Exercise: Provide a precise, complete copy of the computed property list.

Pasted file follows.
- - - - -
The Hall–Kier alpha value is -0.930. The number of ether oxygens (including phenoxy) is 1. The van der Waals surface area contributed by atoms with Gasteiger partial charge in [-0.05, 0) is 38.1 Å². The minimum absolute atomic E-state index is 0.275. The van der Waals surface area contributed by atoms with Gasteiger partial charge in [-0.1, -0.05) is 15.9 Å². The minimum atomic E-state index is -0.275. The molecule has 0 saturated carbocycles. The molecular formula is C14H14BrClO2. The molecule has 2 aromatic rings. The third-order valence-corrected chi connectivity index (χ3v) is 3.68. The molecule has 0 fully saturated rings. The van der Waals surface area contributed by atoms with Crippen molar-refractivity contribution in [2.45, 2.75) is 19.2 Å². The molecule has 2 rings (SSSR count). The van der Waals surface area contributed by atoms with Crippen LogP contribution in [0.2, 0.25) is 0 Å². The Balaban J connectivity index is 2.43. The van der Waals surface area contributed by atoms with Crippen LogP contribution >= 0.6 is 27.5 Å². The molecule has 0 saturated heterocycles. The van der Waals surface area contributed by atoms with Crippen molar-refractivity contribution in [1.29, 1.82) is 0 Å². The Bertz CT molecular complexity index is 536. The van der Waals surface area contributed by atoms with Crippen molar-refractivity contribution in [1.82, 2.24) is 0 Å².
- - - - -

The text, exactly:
The Hall–Kier alpha value is -0.930. The number of ether oxygens (including phenoxy) is 1. The van der Waals surface area contributed by atoms with Gasteiger partial charge in [-0.05, 0) is 38.1 Å². The minimum absolute atomic E-state index is 0.275. The van der Waals surface area contributed by atoms with Gasteiger partial charge in [-0.1, -0.05) is 15.9 Å². The minimum atomic E-state index is -0.275. The molecule has 0 saturated carbocycles. The molecular formula is C14H14BrClO2. The molecule has 2 aromatic rings. The third-order valence-corrected chi connectivity index (χ3v) is 3.68. The molecule has 0 fully saturated rings. The van der Waals surface area contributed by atoms with Crippen molar-refractivity contribution in [2.45, 2.75) is 19.2 Å². The molecule has 2 rings (SSSR count). The van der Waals surface area contributed by atoms with Crippen LogP contribution in [0.2, 0.25) is 0 Å². The Balaban J connectivity index is 2.43. The van der Waals surface area contributed by atoms with Crippen LogP contribution >= 0.6 is 27.5 Å². The molecule has 0 saturated heterocycles. The van der Waals surface area contributed by atoms with Crippen molar-refractivity contribution in [1.29, 1.82) is 0 Å². The Bertz CT molecular complexity index is 536. The van der Waals surface area contributed by atoms with Crippen molar-refractivity contribution in [1.82, 2.24) is 0 Å².